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I'm trying to work out some basic knowledge of rate-limiting for my server security so I know how it works. Seems pretty simple as there are different algorithms as well as IP limiting methods. This is not what my question is about, I will be using packages in the end but, in playing around I have discovered:

If I google or use any search to check my IP i get my public address (VPN)

  • Example: 198.8.92.83 (or whatever the VPN session address is) (not actual address)

I check my VPN address in my network settings

  • Example: 10.11.3.2 (this seems to not change when VPN session is toggled) (not actual address)

My private address is never seen anywhere.

  • Example: 188.177.3.88 (not actual address)

When I query for users IP with middleware on Parse Back4App I get

  • Example: 10.4.44.234 (not actual address)

But this IP 4th number changes every request if my VPN is active or not

This is very confusing, if it's confusing to me (weather a beginner or not) how can an IP rate limiter/blacklister do an effective job when an IP is always changing? Question 1...

Question 2, why is my VPN address different than my IP from my request to my server?

What I'm using to get query address:

app.use(function(req, res, next) {
  req.headers['x-real-ip'] = req.ip;
  next();
});

Parse.Cloud.define('geoLookup', function(request, response) {
  var clientIP = request.headers['x-real-ip'];
});

Reference

1 Answer 1

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You are not checking the users IP address in most cases here:

  • my public address (VPN)
    is the IP address of the VPN endpoint. While it is unique on the internet it is shared with many other users using the same VPN.
  • my VPN address in my network settings
    is the IP address of your machine in your local network. Usually this is an IP address in the private network range. It is not routable on the internet, not unique and is associated with different systems in different LAN.
  • My private address
    is the IP address of your router or in case of CG-NAT some router in the infrastructure of your ISP. It is thus shared with other systems in your LAN or even with other users of the ISP.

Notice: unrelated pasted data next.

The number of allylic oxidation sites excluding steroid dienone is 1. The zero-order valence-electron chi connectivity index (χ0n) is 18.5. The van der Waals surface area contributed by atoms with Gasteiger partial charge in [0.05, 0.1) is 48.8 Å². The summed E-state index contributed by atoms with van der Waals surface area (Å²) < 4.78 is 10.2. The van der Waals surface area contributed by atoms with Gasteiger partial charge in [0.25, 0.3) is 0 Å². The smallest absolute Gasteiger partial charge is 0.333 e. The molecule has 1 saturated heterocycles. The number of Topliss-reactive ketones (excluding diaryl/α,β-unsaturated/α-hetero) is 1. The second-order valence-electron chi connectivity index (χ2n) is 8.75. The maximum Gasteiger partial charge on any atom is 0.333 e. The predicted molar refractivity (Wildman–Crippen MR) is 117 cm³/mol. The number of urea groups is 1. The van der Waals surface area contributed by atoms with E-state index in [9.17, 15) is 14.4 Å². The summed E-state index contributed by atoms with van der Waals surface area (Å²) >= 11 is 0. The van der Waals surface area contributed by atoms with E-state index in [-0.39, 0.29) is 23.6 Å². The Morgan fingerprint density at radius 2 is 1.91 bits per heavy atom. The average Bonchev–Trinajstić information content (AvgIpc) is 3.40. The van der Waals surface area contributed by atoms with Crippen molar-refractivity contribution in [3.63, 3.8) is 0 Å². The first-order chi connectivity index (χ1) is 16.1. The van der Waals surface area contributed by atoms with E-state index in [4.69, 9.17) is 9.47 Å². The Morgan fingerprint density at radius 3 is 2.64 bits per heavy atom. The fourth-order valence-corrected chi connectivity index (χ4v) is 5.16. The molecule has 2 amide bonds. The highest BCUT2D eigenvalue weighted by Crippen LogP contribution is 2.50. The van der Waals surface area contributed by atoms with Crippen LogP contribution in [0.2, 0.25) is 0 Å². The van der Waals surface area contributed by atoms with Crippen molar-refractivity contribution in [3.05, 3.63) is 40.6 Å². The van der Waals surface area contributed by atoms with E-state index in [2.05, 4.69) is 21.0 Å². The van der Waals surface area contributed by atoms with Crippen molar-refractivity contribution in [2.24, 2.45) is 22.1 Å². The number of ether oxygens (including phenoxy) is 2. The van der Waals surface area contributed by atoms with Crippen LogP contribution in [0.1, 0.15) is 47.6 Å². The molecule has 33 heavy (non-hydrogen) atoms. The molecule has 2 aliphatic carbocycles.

• users IP with middleware on Parse Back4App
    looks like some IP address of an internal infrastructure, similar to your IP address in your local LAN. It is thus shared too.

None of these IP address can be used to uniquely identify a user. Some are internal IP only and can not be used at all, others usually represent multiple machines. Apart from that the VPN exit and the IP allocated by the ISP are often dynamic, i.e. they can change over time.

Which means relying on the IP address to identify a specific user on the internet is not a good idea in the first place. Any rate limiting or black listing will only work for a short term and can often be easily explicitly bypassed by reconnecting to the ISP or by using a different VPN endpoint. Additionally there is a risk of overblocking, i.e. of blocking other users behind the same IP address. As long as one is aware of these limitations it might be used as a short term mitigation against attacks, but not as a reliable long term prevention method.

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  • Something you might want to note that is in any scenario where rate-limiting is occurring, you have to worry about distributed attacks, which means the attacker is going to be starting with a bunch of different IP addresses anyways, often tuned to avoid hitting rate limits in the first place. Dec 30, 2021 at 23:08
  • Very good to know. I'm assuming that the best rate limiting (assuming a threat model using an authorized user as a threat agent) will be the best model with the most protection against most attacks. In the end I'll go with a package but I'd like to know how it all works as I might slip in some custom rate limiting for users calling cloud code. The more layers the better.
    – RobbB
    Jan 1 at 22:51
  • @RobbB: The best model should not only provide the best protection but also should only have acceptable side effects. Simply blocking everything will for sure offer the best protection but the side effects will unlikely be acceptable. Jan 2 at 7:11

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